Progressio has always understood that the world won’t see an end to poverty through overseas aid alone. To achieve permanent, sustainable solutions to poverty, we must also tackle the structural barriers which keep people poor.
If poor communities don’t have a meaningful say in the decisions taken at international, national or local government level, the problems that they face will not be taken seriously. So Progressio works at all of these levels to help the voice of poor and marginalised communities to be heard and acted on.
Policy change at local level
Let’s take one example: illegal logging.To tackle the problem effectively, action needs to be taken locally – at the community and national government level – to make sure that forests are well managed and protected from illegal loggers. Our development workers help local people and organisations to do this.
But strong measures also need to be in place at the international level, to deny illegally logged wood an international market. And that’s where our international advocacy team come in.
Policy change at international level
Progressio’s small team of advocacy staff work together with development workers and partner organisations to understand what poverty means in reality, why people can be trapped in poverty, and whether things could be improved by changing policy or practice at an international level.
We then work to make that change happen. We punch above our weight because our analysis is backed up by our on-the-ground experience. And we are listened to because we bring the voices of the South to the policy table.
Our approach is very cost-effective. A policy change can result in lasting benefits to livelihoods and quality of life for poor and marginalised people. And these benefits may reach more people, and be more long-lasting, than the shorter term impact sought by many overseas aid projects.
Read more about our policy work in the rest of the 'What we do' section - and check out our 'take action' section for the latest on our campaigns, past and present.
What motivates us
Our advocacy is based on the reality of people’s needs, and on in-depth analysis of the causes of their problems and the potential solutions. But Progressio was founded on faith and it’s still an important part of our identity. So it’s natural for us to draw on these roots in our policy and advocacy work – especially where it gives us added influence in seeking policy change.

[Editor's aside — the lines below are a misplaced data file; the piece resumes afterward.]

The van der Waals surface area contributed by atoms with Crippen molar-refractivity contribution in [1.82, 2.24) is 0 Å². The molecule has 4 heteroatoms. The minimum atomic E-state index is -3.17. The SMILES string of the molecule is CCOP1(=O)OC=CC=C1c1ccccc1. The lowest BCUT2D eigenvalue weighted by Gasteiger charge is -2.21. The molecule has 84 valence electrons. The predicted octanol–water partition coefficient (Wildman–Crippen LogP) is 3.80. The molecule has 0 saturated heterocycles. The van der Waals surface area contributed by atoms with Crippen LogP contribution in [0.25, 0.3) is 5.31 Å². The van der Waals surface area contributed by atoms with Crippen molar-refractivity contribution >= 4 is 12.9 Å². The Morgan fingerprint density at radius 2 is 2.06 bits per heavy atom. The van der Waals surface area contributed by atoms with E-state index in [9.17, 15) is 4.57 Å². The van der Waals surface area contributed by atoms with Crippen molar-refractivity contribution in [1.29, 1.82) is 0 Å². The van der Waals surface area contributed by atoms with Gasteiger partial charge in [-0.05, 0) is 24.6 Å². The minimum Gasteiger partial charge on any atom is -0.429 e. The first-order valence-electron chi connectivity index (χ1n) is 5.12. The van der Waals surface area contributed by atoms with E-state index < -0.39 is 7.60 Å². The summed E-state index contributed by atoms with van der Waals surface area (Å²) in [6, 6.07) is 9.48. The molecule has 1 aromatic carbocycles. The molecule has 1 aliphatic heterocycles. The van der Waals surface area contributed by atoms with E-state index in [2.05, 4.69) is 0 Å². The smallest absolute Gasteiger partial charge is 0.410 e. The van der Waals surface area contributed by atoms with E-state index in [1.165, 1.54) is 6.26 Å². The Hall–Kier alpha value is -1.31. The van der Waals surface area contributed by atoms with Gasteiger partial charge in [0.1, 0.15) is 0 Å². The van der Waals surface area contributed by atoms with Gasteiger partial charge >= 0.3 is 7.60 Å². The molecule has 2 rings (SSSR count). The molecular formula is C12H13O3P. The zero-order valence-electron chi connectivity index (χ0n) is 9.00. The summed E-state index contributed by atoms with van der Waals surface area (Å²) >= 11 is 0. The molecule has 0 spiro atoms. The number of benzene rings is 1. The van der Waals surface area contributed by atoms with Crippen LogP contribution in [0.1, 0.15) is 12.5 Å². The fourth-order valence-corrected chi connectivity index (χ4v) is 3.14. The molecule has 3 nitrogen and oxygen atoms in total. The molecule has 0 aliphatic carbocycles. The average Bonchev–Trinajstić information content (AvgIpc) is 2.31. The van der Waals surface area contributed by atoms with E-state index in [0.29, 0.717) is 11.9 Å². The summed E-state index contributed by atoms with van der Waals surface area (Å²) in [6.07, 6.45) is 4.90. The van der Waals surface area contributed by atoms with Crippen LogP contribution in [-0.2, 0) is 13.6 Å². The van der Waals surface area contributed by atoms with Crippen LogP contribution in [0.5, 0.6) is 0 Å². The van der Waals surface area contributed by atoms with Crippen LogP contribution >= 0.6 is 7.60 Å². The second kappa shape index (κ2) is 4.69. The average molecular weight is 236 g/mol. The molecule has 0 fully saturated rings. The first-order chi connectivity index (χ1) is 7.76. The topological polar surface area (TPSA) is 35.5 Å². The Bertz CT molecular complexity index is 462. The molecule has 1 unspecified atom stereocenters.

Throughout the world, churches and other faith communities have an important voice in their own right as part of civil society. They regularly make that voice heard on international development issues – and are taken seriously by politicians.
So we seek to inform the thinking of churches and other faith leaders on development issues, by sharing the views of poor communities, our experience and our analysis with them, including where we see links between the issues faced by poor communities and faith.
Ending poverty requires choices to be made which prioritise the needs of poor and marginalised people above those of the powerful. This is a question of values.
Progressio’s values draw on the vision of human dignity, and the critiques of poverty and power, found in Catholic social teaching. We see it as fundamental to bring the concerns of poor and marginalised people to the attention of decision-makers in powerful institutions and governments, explain to them how their decisions will affect real people, and convince them to prioritise the interests of the poorest.